SPidge Tales

Tuesday, October 11, 2005

Either/Or or Both/And

Last week in one of my classes, we were reading together from the textbook when we came across this passage that says, “God alone is holy and good” or something to that effect. Immediately my students had questions. “How can only God be holy?” “Aren’t there other holy people?” “Wasn’t Jesus holy?” The last one was simple to answer: Jesus is God. But, that led into “How can Jesus be both God and human?” Luckily, class was just about over, so I decided to think over how I could respond, and then explain it in class the next day. Below are some of the ideas that came to my head, and some of what I told them in class. If you think I’m full of shit or there are better explanations, feel free to comment. I was just doing the best I could, and I can be wrong.

(1) God alone is holy and good.
(2) There have been and are people, often called saints, who have been and are holy and good.

How do we explain this apparent contradiction? Well, in one sense, only God is good and holy, and only God can be good. God is beyond our wildest imagination. God is infinite goodness and power. St. Thomas Aquinas wrote volumes on God. His Summa Theologia is over 3000 pages, and covers everything from “Does God exist?” to “Does crying mitigate sorrow?”, offering reasons contra, with rebuttals of the contra, before offering an affirmative, with reasons for the affirmative. Few have written as much on God, the world, theology, philosophy, etc. as Thomas. Yet, Thomas never finished his Summa Theologia. In his 40’s, when close to death, he received of vision of God. In this vision he saw that all that he had written was only “a drop of water in an ocean” of knowledge about the nature of God. As much as we know about God, it is only a tiny grain of sand in desert compared to what there is to know about God. (This is why we can say we know, through the Church and Scripture, much about God, yet what we know is hardly anything at all). God is beyond our wildest dreams, so there is no way anyone can measure up to the goodness of God to be considered “good and holy.”

Yet, we do call some people “good and holy.” How? Let us turn by way of example to Socrates. Socrates was considered the wisest man in ancient world. And, why? Socrates was wise because he knew that he was a fool. He knew that he, a simple man, could not possible know all that much about the world and the way it works. His humility made him wiser than other men who thought they knew a lot. The first step towards wisdom is recognizing one’s own foolishness. Likewise, the first step to holiness is recognizing one’s sinfulness. All of the great saints considered themselves great sinners and unworthy servants of the Lord. If you are sick, the first step in getting healed is realizing that you are sick. You need to know you are sick before you can go to the doctor. We need to see our own sinfulness before turning to God and asking for help. The paradox is that in order to be holy, we must realize that we are not holy. Think of St. Francis’s prayer: “In giving we receive…in dying we are born to eternal life.”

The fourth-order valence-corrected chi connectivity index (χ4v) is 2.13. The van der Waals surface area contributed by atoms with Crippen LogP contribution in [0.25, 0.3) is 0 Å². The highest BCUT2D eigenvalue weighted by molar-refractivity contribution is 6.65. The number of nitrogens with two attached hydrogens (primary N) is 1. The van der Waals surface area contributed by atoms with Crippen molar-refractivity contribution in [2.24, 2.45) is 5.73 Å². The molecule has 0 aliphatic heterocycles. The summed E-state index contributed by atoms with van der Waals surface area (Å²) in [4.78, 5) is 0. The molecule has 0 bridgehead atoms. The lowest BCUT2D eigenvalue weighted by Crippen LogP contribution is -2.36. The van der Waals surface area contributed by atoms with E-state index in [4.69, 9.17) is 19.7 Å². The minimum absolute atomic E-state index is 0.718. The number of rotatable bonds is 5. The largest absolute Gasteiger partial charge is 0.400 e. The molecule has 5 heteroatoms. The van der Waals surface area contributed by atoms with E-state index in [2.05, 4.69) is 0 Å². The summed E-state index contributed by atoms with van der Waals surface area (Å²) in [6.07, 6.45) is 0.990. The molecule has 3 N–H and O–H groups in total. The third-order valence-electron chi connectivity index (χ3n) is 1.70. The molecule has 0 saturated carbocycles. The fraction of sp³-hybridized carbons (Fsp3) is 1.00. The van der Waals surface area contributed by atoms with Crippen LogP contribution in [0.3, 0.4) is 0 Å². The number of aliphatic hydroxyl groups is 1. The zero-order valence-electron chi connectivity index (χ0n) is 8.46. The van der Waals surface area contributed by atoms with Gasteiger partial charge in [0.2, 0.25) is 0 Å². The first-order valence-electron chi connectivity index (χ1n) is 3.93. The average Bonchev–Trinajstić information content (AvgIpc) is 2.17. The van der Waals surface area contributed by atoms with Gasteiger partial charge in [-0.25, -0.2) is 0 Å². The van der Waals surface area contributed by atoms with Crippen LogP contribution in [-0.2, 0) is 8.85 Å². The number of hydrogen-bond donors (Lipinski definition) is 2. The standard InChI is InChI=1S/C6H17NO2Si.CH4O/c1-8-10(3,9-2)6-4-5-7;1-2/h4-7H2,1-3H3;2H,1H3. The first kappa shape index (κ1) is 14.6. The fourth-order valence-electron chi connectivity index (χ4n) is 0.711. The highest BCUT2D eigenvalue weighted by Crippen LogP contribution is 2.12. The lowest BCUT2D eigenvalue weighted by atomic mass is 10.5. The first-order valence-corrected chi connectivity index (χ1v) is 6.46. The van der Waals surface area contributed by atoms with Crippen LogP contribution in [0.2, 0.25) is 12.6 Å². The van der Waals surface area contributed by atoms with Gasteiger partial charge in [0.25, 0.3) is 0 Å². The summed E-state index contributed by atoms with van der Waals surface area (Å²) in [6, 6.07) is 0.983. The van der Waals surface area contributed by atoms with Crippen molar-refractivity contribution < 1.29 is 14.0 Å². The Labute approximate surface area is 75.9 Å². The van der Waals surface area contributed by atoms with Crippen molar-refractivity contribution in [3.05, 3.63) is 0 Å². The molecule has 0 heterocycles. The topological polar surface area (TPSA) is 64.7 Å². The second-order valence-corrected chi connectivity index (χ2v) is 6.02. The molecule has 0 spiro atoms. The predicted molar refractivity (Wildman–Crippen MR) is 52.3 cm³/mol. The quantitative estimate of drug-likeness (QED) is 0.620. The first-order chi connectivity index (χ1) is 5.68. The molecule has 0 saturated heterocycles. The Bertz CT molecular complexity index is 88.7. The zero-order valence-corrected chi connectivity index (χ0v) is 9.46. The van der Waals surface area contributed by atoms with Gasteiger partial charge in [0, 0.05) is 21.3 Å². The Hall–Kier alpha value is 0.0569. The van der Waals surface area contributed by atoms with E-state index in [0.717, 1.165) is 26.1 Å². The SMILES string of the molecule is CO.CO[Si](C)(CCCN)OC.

Another way to understand the apparent contradiction is the recognition that these two statements may very well be speaking of “good and holy” based on different standards. For example, I can say that Mark Bellhorn is a terrible baseball player, and that I am a good baseball player. Mark Bellhorn is far superior to me as a player (he is in the Major Leagues, I am not), yet both statements are true. How? Well, I can say that I am good because I was really good in high school, and played in college. Bellhorn is so bad, that the Red Sox cut him. Both statements can be true because we are speaking of “good baseball player” on different levels in each statement. When I say that I am good, the reference point is your average amateur baseball player. When I say Bellhorn is bad, the reference point is a good Major League player. When we say that God alone is holy, the standard of holiness implied is God. Of course, none of us measure up to God. When we speak of humans who are holy, the standard is the saints, prophets, and holy men who have gone before us.

I hope that helps. I am still confused by all of this. Comments are nice :-). Unless you are a spammer. Then, no comments, please.

1 Comments:

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11:51 AM  

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